2) Dry the area. Start by soaking up all visible water. Next, keep the area well ventilated in order to dry it out. Keep the A/C on, open windows and doors near the area, and put on ceiling fans. Turn on kitchen and bathroom vents if the water damage is nearby. Consider buying or renting fans to point at the area. You may want to hire a contractor to professionally dry out your flooring. They will have access to a moisture meter, dehumidifiers, and water extraction vacuums.

3) Call your home insurance company. Reporting your claim to your home insurance company is an important step. Depending on your policy, fan rentals, full repair, wood finish and sealing, and mold repair may be covered.

If you weren’t able to catch the water until severe water damage has taken place, it’s likely your hardwood floor will need to be removed. Also, be mindful of potential mold growth after water damage has occurred. Florida is highly susceptible to mold growth due to the high temperatures and humidity.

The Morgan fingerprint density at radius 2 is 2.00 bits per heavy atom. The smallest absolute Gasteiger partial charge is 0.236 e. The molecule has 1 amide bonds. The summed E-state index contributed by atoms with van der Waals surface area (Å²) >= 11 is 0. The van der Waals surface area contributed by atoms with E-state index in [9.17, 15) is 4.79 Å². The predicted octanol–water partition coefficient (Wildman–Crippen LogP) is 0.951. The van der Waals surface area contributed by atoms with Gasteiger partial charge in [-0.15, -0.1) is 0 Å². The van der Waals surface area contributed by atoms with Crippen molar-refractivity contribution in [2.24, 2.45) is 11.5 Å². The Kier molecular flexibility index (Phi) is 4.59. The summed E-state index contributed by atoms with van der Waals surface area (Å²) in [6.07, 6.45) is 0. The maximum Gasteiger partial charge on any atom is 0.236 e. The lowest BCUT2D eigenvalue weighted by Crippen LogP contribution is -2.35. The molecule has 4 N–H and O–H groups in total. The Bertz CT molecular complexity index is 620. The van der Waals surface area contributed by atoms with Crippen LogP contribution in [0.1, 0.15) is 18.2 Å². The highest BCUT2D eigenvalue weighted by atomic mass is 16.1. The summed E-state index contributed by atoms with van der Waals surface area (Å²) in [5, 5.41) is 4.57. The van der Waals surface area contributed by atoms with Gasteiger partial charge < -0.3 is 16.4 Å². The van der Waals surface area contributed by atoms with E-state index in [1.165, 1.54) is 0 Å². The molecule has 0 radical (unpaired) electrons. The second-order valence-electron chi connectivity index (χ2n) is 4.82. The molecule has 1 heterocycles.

If you have experienced water damage to your hardwood floor, the specialists at Accutech are here to assist you. Our trained technicians are happy to locate and repair your leak, as well as completely restore your home to its original condition. Along with floor restoration, our specialists are certified to restore tiled flooring, carpeting, paneling, ceiling, and drywall. Contact us today to find out more information about how we can prevent further water or mold damage and restore your home.